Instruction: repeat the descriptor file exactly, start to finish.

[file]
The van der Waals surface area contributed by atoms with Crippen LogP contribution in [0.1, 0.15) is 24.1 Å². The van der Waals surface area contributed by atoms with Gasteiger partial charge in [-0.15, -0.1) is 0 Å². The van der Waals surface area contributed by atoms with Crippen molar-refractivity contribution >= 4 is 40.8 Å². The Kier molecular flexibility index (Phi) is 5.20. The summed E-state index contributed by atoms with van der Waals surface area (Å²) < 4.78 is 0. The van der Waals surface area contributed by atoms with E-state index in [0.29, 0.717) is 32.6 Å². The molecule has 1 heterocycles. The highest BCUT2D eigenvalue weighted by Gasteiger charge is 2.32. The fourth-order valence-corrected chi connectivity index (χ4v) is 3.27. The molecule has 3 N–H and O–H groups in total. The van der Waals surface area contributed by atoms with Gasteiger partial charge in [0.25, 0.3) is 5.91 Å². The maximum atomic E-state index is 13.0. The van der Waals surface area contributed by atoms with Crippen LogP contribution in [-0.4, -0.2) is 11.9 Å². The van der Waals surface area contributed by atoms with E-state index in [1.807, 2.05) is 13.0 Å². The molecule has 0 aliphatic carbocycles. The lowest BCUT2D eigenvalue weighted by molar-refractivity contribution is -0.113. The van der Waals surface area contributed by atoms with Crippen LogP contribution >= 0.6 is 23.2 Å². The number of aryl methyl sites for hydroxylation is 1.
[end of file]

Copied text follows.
The van der Waals surface area contributed by atoms with Crippen LogP contribution in [0.1, 0.15) is 24.1 Å². The van der Waals surface area contributed by atoms with Gasteiger partial charge in [-0.15, -0.1) is 0 Å². The van der Waals surface area contributed by atoms with Crippen molar-refractivity contribution >= 4 is 40.8 Å². The Kier molecular flexibility index (Phi) is 5.20. The summed E-state index contributed by atoms with van der Waals surface area (Å²) < 4.78 is 0. The van der Waals surface area contributed by atoms with E-state index in [0.29, 0.717) is 32.6 Å². The molecule has 1 heterocycles. The highest BCUT2D eigenvalue weighted by Gasteiger charge is 2.32. The fourth-order valence-corrected chi connectivity index (χ4v) is 3.27. The molecule has 3 N–H and O–H groups in total. The van der Waals surface area contributed by atoms with Gasteiger partial charge in [0.25, 0.3) is 5.91 Å². The maximum atomic E-state index is 13.0. The van der Waals surface area contributed by atoms with Crippen LogP contribution in [-0.4, -0.2) is 11.9 Å². The van der Waals surface area contributed by atoms with E-state index in [1.807, 2.05) is 13.0 Å². The molecule has 0 aliphatic carbocycles. The lowest BCUT2D eigenvalue weighted by molar-refractivity contribution is -0.113. The van der Waals surface area contributed by atoms with Crippen LogP contribution >= 0.6 is 23.2 Å². The number of aryl methyl sites for hydroxylation is 1.